GRAHAM, Wash. -- A mattress and a warm room is more than Linnea Benthien is used to.
“This is a huge opportunity to have a bed, like, this is amazing,” Benthien said.
It’s a safe place where she creates her bucket list of more than 400 things to do in her life.
“Number 253 is to get my diploma,” Benthien said.
Years ago, that goal seemed impossible for Benthien, who was homeless, but now she is thriving with free housing provided by Bethel Public Schools.
“The reason why this started is because we found a young man by Bethel High School in a cardboard box,” said Jay Brower, director of community connections for Bethel Public Schools.
Since 2004, the district has housed more than 100 homeless students between two homes, including the young man in that cardboard box.
“This man in particular graduated with a 3.4 average GPA,” Brower said.
Now due to budget cuts and the fact that the homes are not fully occupied at all times, Pierce County will no longer fund the program.
Benthien and other students are scrambling to find new homes so they are not back on the streets.
Bethel School District Superintendent Tom Seigel says the most frustrating part is that the homes are already paid for.
“This is an absurd situation we have free housing available; we simply need someone to manage the program and help these kids,” Seigel said.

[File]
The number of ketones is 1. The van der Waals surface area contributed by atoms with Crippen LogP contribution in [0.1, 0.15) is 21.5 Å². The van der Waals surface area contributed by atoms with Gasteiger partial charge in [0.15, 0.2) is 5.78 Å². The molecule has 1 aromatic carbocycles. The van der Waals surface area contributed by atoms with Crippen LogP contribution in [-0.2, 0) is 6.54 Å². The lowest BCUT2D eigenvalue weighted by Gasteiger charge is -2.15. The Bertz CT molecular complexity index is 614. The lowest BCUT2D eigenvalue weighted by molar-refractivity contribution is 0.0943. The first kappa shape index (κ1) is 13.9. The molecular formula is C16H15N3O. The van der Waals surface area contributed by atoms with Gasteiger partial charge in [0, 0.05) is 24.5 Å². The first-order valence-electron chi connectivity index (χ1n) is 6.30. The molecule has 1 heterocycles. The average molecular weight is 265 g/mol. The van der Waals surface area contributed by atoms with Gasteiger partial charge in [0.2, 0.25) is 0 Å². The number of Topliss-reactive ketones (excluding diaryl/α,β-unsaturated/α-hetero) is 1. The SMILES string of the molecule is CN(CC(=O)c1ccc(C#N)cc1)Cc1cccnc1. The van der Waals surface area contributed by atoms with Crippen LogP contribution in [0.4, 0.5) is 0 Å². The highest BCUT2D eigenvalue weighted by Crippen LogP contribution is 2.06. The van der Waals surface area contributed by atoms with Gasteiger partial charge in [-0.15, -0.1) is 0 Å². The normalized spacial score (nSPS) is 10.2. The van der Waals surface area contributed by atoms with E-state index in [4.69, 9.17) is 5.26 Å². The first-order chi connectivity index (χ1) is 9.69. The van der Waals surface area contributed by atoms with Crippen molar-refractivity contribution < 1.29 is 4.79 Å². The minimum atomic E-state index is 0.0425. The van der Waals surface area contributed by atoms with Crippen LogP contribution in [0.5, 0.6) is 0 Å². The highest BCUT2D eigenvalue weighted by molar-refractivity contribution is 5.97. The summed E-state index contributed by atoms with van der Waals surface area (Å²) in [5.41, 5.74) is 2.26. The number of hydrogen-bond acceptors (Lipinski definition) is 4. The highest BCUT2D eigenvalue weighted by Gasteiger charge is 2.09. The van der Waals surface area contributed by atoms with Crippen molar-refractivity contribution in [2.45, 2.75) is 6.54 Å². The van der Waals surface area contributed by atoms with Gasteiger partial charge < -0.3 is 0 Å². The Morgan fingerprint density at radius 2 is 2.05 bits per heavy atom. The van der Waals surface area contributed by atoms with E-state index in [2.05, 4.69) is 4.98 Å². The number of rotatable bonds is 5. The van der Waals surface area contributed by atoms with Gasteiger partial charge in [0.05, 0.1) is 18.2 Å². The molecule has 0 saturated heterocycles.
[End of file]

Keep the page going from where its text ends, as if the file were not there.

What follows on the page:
They need $100,000 a year to run the program for 10 students. Pierce County has a million-dollar shortfall in fees that pay for programs like theirs.
“They are not just cutting program, they are cutting people, they are cutting chances for people,” Benthien said.
Pierce County councilman Derek Young told Q13 News he will introduce a budget amendment in an effort to keep the program through the end of the school year.
If the program is cut, educators worry about the long-term effects.
“These kids are being booted in such a way that they won’t complete their education,” Seigel said.
The homes will shut down December 1. The district is hoping the county will step up, at least with partial funding so they can keep the programs running until the summer.
Following our report, Pierce County officials emphasized that Associated Ministries, the organization that manages the homes, have found safe places for the displaced students. Tess Colby with Pierce County Community Connections says the Bethel homes are funded by document recording fees. In 2015 they had $2 million in document recording fees. This year they only have $1 million. Due to the shortfall many programs cannot be funded at all and many more did not get 100% of its funding request.
Pierce County says they did provide some funds to Associated Ministries that could keep one of the homes open. But it's unclear if it's enough money for that to happen.